Archive for May 2016

The Whole Harmonium: The Life of Wallace Stevens, by Paul Mariani

May 15, 2016

In middle-age hoping to twig from
What we are not what we might be next, a question 
The South seems never to raise.
–Auden, “Good-bye to the Mezzogiorno”

Biographies these days challenge the forearms. While pleading for the subject to kick the bucket already, you keep yourself awake in late-night reading bouts, desperate to finish before drowsiness drops the volume onto your nose with ensuing sparks.

So, the reader is grateful for a life that gets it done in 411 pages of text. But still, of course, the reader has whimsies of his own and is impossible to please. Too much is left out! What did Stevens think of Yeats, or Hardy, or Auden? Why did he bull ahead with his blank verse lines, loosening the line only a bit, but never as Eliot did, to melt into prose? How did he handle the apparent rejection of Harmonium when he finally let it loose on the world, publishing for the first time at age forty-three?

There’s no original research shown. The author seems to have flipped through the published Letters, the smaller collections of letters with José Rodriguez Feo and with the poet’s wife Elsie, and the oral biography by Peter Brazeau, Parts of a World. (It is said that there are many letters that Stevens’s only child and literary executor, his daughter, Holly, never let see the light of day, but she has been gone for over twenty years now and should not be able to veto from the grave.) Finally, there are the poems themselves. In any literary biography, there is going to be some analysis of the work product. Mariani makes the curious choice to weave the poetry itself into the narrative. It’s somewhat pleasing if the reader is very familiar with the poems already. Otherwise, it must be very tedious. It would be adventurous to recommend this book to anyone unfamiliar with Stevens’s poetry.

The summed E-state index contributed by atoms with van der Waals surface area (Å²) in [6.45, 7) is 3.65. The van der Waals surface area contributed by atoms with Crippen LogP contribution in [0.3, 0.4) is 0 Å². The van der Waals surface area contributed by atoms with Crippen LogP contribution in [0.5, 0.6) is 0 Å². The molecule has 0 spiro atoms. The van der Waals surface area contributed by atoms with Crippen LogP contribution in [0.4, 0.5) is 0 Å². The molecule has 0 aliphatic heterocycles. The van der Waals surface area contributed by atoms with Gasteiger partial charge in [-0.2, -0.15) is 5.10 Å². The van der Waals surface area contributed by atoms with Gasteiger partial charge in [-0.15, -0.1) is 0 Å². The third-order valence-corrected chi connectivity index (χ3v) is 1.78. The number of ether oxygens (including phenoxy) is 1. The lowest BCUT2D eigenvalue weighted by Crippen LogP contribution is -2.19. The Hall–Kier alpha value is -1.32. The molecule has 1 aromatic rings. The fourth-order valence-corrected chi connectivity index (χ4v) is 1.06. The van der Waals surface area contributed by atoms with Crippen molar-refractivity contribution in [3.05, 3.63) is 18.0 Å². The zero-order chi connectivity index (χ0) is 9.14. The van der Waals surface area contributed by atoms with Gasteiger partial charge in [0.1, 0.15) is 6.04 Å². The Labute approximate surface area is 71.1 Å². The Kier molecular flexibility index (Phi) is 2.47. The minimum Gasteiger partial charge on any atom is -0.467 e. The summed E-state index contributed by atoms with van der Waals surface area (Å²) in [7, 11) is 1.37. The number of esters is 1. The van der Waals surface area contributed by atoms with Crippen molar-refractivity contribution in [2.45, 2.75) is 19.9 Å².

Putting Stevens in our contemporary context would have been useful. One of the finest poems from Ideas of Order cannot be mentioned in polite society these days (and scarcely so when published). He had bourgeois ways of speaking and liked to drink with the boys–too much so, as the author shows, not only on the famous trips to Florida with Judge Arthur Powell, but at literary dinners, too. Do those who care about poetry these days think less of him for all that? They may and likely do, but we are not told.

This is thirty years after the much more ambitious and detailed biography by Joan Richardson. It is good to have a shorter life to read, but more work could have been done to press out the whey and firm things up. The author doesn’t attempt to defend or explain his choices. There is no introduction. The last two pages are an afterword of sorts, though not separate from the main text.

There are not many photographs. Those that are included are not new. In fairness, let us admit that there may not be many to choose from, but it’s too bad that the cover photo is the very same one used on the Library of America’s Collected Poetry and Prose. The photo is not so classic that the choice cannot be ascribed to laziness.

Still, if one admires the poetry of Stevens very much, it is an excuse to dip back in again, if one needs such impetus!

 

A Fisherman's Paradise - Long Key Fishing Camp (Library of Congress)

A Fisherman’s Paradise – Long Key Fishing Camp (Library of Congress)

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